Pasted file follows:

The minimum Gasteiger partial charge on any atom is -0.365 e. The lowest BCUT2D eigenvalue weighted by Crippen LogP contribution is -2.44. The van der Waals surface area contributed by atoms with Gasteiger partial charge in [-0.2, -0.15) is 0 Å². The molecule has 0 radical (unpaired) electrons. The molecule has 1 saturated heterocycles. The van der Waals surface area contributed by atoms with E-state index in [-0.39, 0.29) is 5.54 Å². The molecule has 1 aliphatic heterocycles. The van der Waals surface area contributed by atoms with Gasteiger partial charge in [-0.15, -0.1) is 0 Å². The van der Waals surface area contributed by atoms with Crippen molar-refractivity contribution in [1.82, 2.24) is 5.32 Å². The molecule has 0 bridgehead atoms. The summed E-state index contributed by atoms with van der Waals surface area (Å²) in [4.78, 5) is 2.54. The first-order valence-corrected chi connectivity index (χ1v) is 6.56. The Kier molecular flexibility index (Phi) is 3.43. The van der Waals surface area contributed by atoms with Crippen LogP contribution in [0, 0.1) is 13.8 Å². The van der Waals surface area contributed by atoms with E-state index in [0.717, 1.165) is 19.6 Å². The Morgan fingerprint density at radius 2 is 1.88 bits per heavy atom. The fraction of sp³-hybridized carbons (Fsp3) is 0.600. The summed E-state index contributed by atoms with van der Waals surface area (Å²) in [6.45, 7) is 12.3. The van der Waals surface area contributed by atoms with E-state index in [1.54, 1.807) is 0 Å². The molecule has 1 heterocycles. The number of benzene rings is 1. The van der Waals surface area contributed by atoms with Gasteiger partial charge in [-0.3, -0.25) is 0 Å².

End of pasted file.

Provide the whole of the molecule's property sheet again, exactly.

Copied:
The minimum Gasteiger partial charge on any atom is -0.365 e. The lowest BCUT2D eigenvalue weighted by Crippen LogP contribution is -2.44. The van der Waals surface area contributed by atoms with Gasteiger partial charge in [-0.2, -0.15) is 0 Å². The molecule has 0 radical (unpaired) electrons. The molecule has 1 saturated heterocycles. The van der Waals surface area contributed by atoms with E-state index in [-0.39, 0.29) is 5.54 Å². The molecule has 1 aliphatic heterocycles. The van der Waals surface area contributed by atoms with Gasteiger partial charge in [-0.15, -0.1) is 0 Å². The van der Waals surface area contributed by atoms with Crippen molar-refractivity contribution in [1.82, 2.24) is 5.32 Å². The molecule has 0 bridgehead atoms. The summed E-state index contributed by atoms with van der Waals surface area (Å²) in [4.78, 5) is 2.54. The first-order valence-corrected chi connectivity index (χ1v) is 6.56. The Kier molecular flexibility index (Phi) is 3.43. The van der Waals surface area contributed by atoms with Crippen LogP contribution in [0, 0.1) is 13.8 Å². The van der Waals surface area contributed by atoms with E-state index in [0.717, 1.165) is 19.6 Å². The Morgan fingerprint density at radius 2 is 1.88 bits per heavy atom. The fraction of sp³-hybridized carbons (Fsp3) is 0.600. The summed E-state index contributed by atoms with van der Waals surface area (Å²) in [6.45, 7) is 12.3. The van der Waals surface area contributed by atoms with E-state index in [1.54, 1.807) is 0 Å². The molecule has 1 heterocycles. The number of benzene rings is 1. The van der Waals surface area contributed by atoms with Gasteiger partial charge in [-0.3, -0.25) is 0 Å².